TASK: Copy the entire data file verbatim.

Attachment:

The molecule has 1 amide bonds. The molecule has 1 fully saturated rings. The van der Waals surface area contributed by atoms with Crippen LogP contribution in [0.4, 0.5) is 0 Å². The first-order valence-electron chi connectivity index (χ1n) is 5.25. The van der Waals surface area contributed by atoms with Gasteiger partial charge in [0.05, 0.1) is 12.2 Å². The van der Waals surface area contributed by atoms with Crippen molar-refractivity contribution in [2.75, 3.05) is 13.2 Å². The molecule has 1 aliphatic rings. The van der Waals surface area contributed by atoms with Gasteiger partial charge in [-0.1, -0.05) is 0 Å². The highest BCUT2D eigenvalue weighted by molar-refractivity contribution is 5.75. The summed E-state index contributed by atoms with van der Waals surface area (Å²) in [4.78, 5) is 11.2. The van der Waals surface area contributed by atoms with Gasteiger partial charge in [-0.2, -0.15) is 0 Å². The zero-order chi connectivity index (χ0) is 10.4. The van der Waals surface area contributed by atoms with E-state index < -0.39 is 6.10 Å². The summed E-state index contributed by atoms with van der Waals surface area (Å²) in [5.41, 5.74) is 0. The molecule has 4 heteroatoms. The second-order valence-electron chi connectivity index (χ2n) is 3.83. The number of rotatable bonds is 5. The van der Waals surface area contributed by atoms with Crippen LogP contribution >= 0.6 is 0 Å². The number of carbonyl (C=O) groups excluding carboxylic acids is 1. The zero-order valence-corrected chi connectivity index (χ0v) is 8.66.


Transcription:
The molecule has 1 amide bonds. The molecule has 1 fully saturated rings. The van der Waals surface area contributed by atoms with Crippen LogP contribution in [0.4, 0.5) is 0 Å². The first-order valence-electron chi connectivity index (χ1n) is 5.25. The van der Waals surface area contributed by atoms with Gasteiger partial charge in [0.05, 0.1) is 12.2 Å². The van der Waals surface area contributed by atoms with Crippen molar-refractivity contribution in [2.75, 3.05) is 13.2 Å². The molecule has 1 aliphatic rings. The van der Waals surface area contributed by atoms with Gasteiger partial charge in [-0.1, -0.05) is 0 Å². The highest BCUT2D eigenvalue weighted by molar-refractivity contribution is 5.75. The summed E-state index contributed by atoms with van der Waals surface area (Å²) in [4.78, 5) is 11.2. The van der Waals surface area contributed by atoms with Gasteiger partial charge in [-0.2, -0.15) is 0 Å². The zero-order chi connectivity index (χ0) is 10.4. The van der Waals surface area contributed by atoms with E-state index < -0.39 is 6.10 Å². The summed E-state index contributed by atoms with van der Waals surface area (Å²) in [5.41, 5.74) is 0. The molecule has 4 heteroatoms. The second-order valence-electron chi connectivity index (χ2n) is 3.83. The number of rotatable bonds is 5. The van der Waals surface area contributed by atoms with Crippen LogP contribution >= 0.6 is 0 Å². The number of carbonyl (C=O) groups excluding carboxylic acids is 1. The zero-order valence-corrected chi connectivity index (χ0v) is 8.66.